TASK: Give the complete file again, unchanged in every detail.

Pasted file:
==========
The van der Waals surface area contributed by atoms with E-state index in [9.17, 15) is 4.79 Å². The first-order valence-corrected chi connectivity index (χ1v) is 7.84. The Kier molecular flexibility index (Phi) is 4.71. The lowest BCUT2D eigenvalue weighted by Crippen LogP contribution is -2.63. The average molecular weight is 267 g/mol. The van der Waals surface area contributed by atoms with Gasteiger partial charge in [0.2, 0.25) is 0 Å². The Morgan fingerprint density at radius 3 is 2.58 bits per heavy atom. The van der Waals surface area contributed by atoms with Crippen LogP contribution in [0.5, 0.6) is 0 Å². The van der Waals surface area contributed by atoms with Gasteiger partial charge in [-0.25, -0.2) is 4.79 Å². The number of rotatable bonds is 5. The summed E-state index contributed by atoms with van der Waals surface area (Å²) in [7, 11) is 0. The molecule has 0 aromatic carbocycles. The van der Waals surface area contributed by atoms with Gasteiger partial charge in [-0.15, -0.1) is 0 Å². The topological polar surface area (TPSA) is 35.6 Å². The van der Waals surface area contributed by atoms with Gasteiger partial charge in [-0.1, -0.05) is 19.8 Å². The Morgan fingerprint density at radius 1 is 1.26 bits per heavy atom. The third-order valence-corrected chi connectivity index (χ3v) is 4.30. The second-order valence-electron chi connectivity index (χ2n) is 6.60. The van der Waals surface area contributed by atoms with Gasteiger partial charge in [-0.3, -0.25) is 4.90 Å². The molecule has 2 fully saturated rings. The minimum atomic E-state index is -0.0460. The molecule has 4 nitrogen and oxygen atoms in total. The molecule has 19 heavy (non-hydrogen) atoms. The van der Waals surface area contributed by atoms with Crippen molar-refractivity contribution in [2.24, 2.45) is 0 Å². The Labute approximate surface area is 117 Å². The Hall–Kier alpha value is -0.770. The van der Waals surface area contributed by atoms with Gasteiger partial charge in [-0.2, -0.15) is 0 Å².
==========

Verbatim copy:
The van der Waals surface area contributed by atoms with E-state index in [9.17, 15) is 4.79 Å². The first-order valence-corrected chi connectivity index (χ1v) is 7.84. The Kier molecular flexibility index (Phi) is 4.71. The lowest BCUT2D eigenvalue weighted by Crippen LogP contribution is -2.63. The average molecular weight is 267 g/mol. The van der Waals surface area contributed by atoms with Gasteiger partial charge in [0.2, 0.25) is 0 Å². The Morgan fingerprint density at radius 3 is 2.58 bits per heavy atom. The van der Waals surface area contributed by atoms with Crippen LogP contribution in [0.5, 0.6) is 0 Å². The van der Waals surface area contributed by atoms with Gasteiger partial charge in [-0.25, -0.2) is 4.79 Å². The number of rotatable bonds is 5. The summed E-state index contributed by atoms with van der Waals surface area (Å²) in [7, 11) is 0. The molecule has 0 aromatic carbocycles. The van der Waals surface area contributed by atoms with Gasteiger partial charge in [-0.15, -0.1) is 0 Å². The topological polar surface area (TPSA) is 35.6 Å². The van der Waals surface area contributed by atoms with Gasteiger partial charge in [-0.1, -0.05) is 19.8 Å². The Morgan fingerprint density at radius 1 is 1.26 bits per heavy atom. The third-order valence-corrected chi connectivity index (χ3v) is 4.30. The second-order valence-electron chi connectivity index (χ2n) is 6.60. The van der Waals surface area contributed by atoms with Gasteiger partial charge in [-0.3, -0.25) is 4.90 Å². The molecule has 2 fully saturated rings. The minimum atomic E-state index is -0.0460. The molecule has 4 nitrogen and oxygen atoms in total. The molecule has 19 heavy (non-hydrogen) atoms. The van der Waals surface area contributed by atoms with Crippen molar-refractivity contribution in [2.24, 2.45) is 0 Å². The Labute approximate surface area is 117 Å². The Hall–Kier alpha value is -0.770. The van der Waals surface area contributed by atoms with Gasteiger partial charge in [-0.2, -0.15) is 0 Å².